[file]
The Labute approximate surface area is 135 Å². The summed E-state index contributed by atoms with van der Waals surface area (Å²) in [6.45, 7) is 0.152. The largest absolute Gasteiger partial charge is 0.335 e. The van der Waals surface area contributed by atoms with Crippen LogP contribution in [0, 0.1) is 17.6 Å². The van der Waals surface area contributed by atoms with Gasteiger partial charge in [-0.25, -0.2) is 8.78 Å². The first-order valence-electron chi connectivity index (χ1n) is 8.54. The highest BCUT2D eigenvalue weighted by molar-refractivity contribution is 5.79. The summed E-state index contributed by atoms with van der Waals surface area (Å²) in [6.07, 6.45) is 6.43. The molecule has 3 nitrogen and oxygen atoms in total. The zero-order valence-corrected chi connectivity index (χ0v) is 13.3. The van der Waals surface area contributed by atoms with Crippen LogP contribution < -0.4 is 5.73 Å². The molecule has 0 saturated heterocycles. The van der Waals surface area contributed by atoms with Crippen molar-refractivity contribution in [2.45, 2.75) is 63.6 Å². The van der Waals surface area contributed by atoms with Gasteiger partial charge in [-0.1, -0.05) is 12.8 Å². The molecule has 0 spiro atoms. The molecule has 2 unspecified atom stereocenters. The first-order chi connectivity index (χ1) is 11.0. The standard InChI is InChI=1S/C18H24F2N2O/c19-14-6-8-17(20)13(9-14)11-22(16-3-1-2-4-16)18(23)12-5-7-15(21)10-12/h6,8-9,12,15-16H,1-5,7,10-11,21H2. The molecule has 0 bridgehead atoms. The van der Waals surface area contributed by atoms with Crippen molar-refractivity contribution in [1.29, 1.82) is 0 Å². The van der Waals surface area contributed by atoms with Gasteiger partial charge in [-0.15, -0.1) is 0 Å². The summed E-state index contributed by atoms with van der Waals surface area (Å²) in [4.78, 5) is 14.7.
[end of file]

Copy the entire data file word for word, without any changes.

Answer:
The Labute approximate surface area is 135 Å². The summed E-state index contributed by atoms with van der Waals surface area (Å²) in [6.45, 7) is 0.152. The largest absolute Gasteiger partial charge is 0.335 e. The van der Waals surface area contributed by atoms with Crippen LogP contribution in [0, 0.1) is 17.6 Å². The van der Waals surface area contributed by atoms with Gasteiger partial charge in [-0.25, -0.2) is 8.78 Å². The first-order valence-electron chi connectivity index (χ1n) is 8.54. The highest BCUT2D eigenvalue weighted by molar-refractivity contribution is 5.79. The summed E-state index contributed by atoms with van der Waals surface area (Å²) in [6.07, 6.45) is 6.43. The molecule has 3 nitrogen and oxygen atoms in total. The zero-order valence-corrected chi connectivity index (χ0v) is 13.3. The van der Waals surface area contributed by atoms with Crippen LogP contribution < -0.4 is 5.73 Å². The molecule has 0 saturated heterocycles. The van der Waals surface area contributed by atoms with Crippen molar-refractivity contribution in [2.45, 2.75) is 63.6 Å². The van der Waals surface area contributed by atoms with Gasteiger partial charge in [-0.1, -0.05) is 12.8 Å². The molecule has 0 spiro atoms. The molecule has 2 unspecified atom stereocenters. The first-order chi connectivity index (χ1) is 11.0. The standard InChI is InChI=1S/C18H24F2N2O/c19-14-6-8-17(20)13(9-14)11-22(16-3-1-2-4-16)18(23)12-5-7-15(21)10-12/h6,8-9,12,15-16H,1-5,7,10-11,21H2. The molecule has 0 bridgehead atoms. The van der Waals surface area contributed by atoms with Crippen molar-refractivity contribution in [1.29, 1.82) is 0 Å². The van der Waals surface area contributed by atoms with Gasteiger partial charge in [-0.15, -0.1) is 0 Å². The summed E-state index contributed by atoms with van der Waals surface area (Å²) in [4.78, 5) is 14.7.